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Multi-omics for understanding the regulation of gene expression

Researchers at our institute are studying the dynamics of acetylation and crotonylation of Lysine 27 on histone H3 (H3K27) during murine spermatogenesis. Their multi-omics analysis provides an unprecedented level of understanding of the regulation of gene expression by crotonylated H3K27 versus acetylated H3K27, and reveals both the synergistic and specific actions of each histone modification.

Published on 19 April 2020
Within a living organism, one cell type is differentiated from another by its own gene expression program. Genes are encoded by DNA that wraps around proteins called histones to form a structure called chromatin. Gene expression is closely controlled by the dynamic modification of histones through the addition of covalent chemical groups on certain amino acids. The most well-known modifications are methylation and acetylation of histone lysine. Their diversity has greatly increased over the last decade with the discovery of a wide range of acylations, structures that are fairly close to acetylation but which give to modified lysines different physico-chemical properties. These acylations are added to lysines from the corresponding Acyl-CoA small molecules (metabolites). A key question that has emerged from the discovery of these new modifications, known as epigenetic marks, is whether they provide redundant functions with acetylation or whether they have specific roles, particularly in the dynamics of chromatin structure (open or compacted) and the control of gene expression.

Among acylations, crotonylation is a modification of lysine residues which consists of the addition of a crotonyl group whose particularity is its rigid planar structure. To better understand the role of this epigenetic mark ignored until 2011, researchers at our institute have analyzed its dynamics during the process of cellular differentiation represented by murine spermatogenesis. By proteomic analysis, they observed in particular that the crotonylation of lysine 27 on histone H3 (H3K27cr) was similar in abundance to the acetylation of the same amino acid (H3K27ac). Lysine acetylation on histones has been explored for more than 50 years, and H3K27ac is known to mark the active expression of genes when present upstream of their sequence. Given the substantial abundance of H3K27cr, it seemed very opportune to finally highlight its cellular functions in relation to those of H3K27ac. The researchers then obtained the genomic location of this new histone mark and compared it to that of H3K27ac, as well as to that of proteins involved in the regulation of gene transcription. They observed that these two marks often functioned synergistically, inducing maximal gene expression. However, some regions of the genome carry more one mark than the other, which results in preferentially attracting different panels of transcriptional regulators.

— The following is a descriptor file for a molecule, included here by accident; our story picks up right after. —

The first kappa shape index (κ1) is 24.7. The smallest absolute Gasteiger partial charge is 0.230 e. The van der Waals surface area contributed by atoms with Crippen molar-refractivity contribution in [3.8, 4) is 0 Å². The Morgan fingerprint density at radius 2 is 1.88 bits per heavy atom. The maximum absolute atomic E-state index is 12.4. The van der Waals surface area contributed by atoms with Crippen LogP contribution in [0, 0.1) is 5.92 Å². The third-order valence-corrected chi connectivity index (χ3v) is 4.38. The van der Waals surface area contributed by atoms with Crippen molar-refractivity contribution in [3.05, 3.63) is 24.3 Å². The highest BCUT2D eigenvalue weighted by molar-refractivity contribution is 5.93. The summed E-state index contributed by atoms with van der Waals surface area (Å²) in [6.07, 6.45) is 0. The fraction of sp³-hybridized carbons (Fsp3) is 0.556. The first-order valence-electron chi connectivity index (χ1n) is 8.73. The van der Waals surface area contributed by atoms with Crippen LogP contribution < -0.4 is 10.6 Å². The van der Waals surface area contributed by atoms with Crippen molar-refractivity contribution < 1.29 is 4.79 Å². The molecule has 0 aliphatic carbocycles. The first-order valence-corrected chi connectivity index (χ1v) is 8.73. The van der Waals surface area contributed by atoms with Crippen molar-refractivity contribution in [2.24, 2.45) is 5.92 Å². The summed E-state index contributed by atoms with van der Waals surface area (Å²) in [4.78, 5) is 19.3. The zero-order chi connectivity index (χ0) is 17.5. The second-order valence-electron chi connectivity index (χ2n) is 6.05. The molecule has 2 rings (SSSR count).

This integrated analysis of omics data provides an unprecedented level of understanding of the regulation of gene expression of these two histone marks and reveals the synergistic and specific actions of each histone modification. Knowledge of all modified histone forms, as well as the proteins that bind to them, is essential for understanding the molecular mechanisms regulating gene transcription at work in normal developmental processes, but also in many pathologies.

Gene expression is analyzed by RNA-seq (a sequencing technique). It is regulated by histone modifications, in particular on lysines whose position on the histone sequence and level of modification can be apprehended by proteomic analysis. Lysine acylations are introduced from Acyl-CoA co-factors, whose abundances are quantified by metabolomic analysis. The position of a histone mark on the genome (such as H3K27cr) is obtained by another type of genomic analysis (ChIP-seq, a technique for studying DNA/protein interactions at the genome level). These various analyses have been combined in this work to better understand the mechanisms regulating gene expression.
Histones are proteins located in the nucleus of eukaryotic cells. They are the main protein constituents of chromosomes and are closely associated with the DNA, and allow their compaction. The DNA is in fact wrapped around the histones like thread around a coil. Histones are very rich in the basic amino acids lysine and arginine.
Epigenetic marks are placed on the genome and are used to select the genes to be expressed. These are "post-it" notes that mark the RNA biomolecules to be synthesized.
Collaboration Institut Cochin and CEA-Saclay

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